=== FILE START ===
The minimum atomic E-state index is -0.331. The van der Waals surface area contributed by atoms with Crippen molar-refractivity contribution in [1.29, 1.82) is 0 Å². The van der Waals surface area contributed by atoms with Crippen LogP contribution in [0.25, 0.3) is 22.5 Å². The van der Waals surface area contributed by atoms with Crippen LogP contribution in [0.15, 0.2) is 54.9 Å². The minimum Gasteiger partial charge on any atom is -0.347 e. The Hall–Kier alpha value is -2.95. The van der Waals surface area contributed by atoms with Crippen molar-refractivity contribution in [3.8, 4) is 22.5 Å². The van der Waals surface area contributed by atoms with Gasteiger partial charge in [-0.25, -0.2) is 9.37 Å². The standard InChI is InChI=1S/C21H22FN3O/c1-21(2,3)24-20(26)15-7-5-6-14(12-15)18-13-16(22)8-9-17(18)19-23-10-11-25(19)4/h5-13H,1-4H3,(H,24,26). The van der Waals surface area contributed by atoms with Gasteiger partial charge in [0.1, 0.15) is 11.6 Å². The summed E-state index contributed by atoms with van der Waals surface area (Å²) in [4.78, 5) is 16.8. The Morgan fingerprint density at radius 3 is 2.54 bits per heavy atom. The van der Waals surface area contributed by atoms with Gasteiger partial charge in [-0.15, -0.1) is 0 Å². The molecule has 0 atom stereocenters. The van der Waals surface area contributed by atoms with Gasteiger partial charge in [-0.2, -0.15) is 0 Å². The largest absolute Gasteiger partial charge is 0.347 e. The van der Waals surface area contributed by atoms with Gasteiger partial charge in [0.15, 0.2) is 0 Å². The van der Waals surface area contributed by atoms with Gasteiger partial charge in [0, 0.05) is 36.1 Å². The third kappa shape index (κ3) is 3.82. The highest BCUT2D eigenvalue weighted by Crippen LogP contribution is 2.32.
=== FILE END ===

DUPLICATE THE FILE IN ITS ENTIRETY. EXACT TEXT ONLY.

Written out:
The minimum atomic E-state index is -0.331. The van der Waals surface area contributed by atoms with Crippen molar-refractivity contribution in [1.29, 1.82) is 0 Å². The van der Waals surface area contributed by atoms with Crippen LogP contribution in [0.25, 0.3) is 22.5 Å². The van der Waals surface area contributed by atoms with Crippen LogP contribution in [0.15, 0.2) is 54.9 Å². The minimum Gasteiger partial charge on any atom is -0.347 e. The Hall–Kier alpha value is -2.95. The van der Waals surface area contributed by atoms with Crippen molar-refractivity contribution in [3.8, 4) is 22.5 Å². The van der Waals surface area contributed by atoms with Gasteiger partial charge in [-0.25, -0.2) is 9.37 Å². The standard InChI is InChI=1S/C21H22FN3O/c1-21(2,3)24-20(26)15-7-5-6-14(12-15)18-13-16(22)8-9-17(18)19-23-10-11-25(19)4/h5-13H,1-4H3,(H,24,26). The van der Waals surface area contributed by atoms with Gasteiger partial charge in [0.1, 0.15) is 11.6 Å². The summed E-state index contributed by atoms with van der Waals surface area (Å²) in [4.78, 5) is 16.8. The Morgan fingerprint density at radius 3 is 2.54 bits per heavy atom. The van der Waals surface area contributed by atoms with Gasteiger partial charge in [-0.15, -0.1) is 0 Å². The molecule has 0 atom stereocenters. The van der Waals surface area contributed by atoms with Gasteiger partial charge in [-0.2, -0.15) is 0 Å². The largest absolute Gasteiger partial charge is 0.347 e. The van der Waals surface area contributed by atoms with Gasteiger partial charge in [0.15, 0.2) is 0 Å². The van der Waals surface area contributed by atoms with Gasteiger partial charge in [0, 0.05) is 36.1 Å². The third kappa shape index (κ3) is 3.82. The highest BCUT2D eigenvalue weighted by Crippen LogP contribution is 2.32.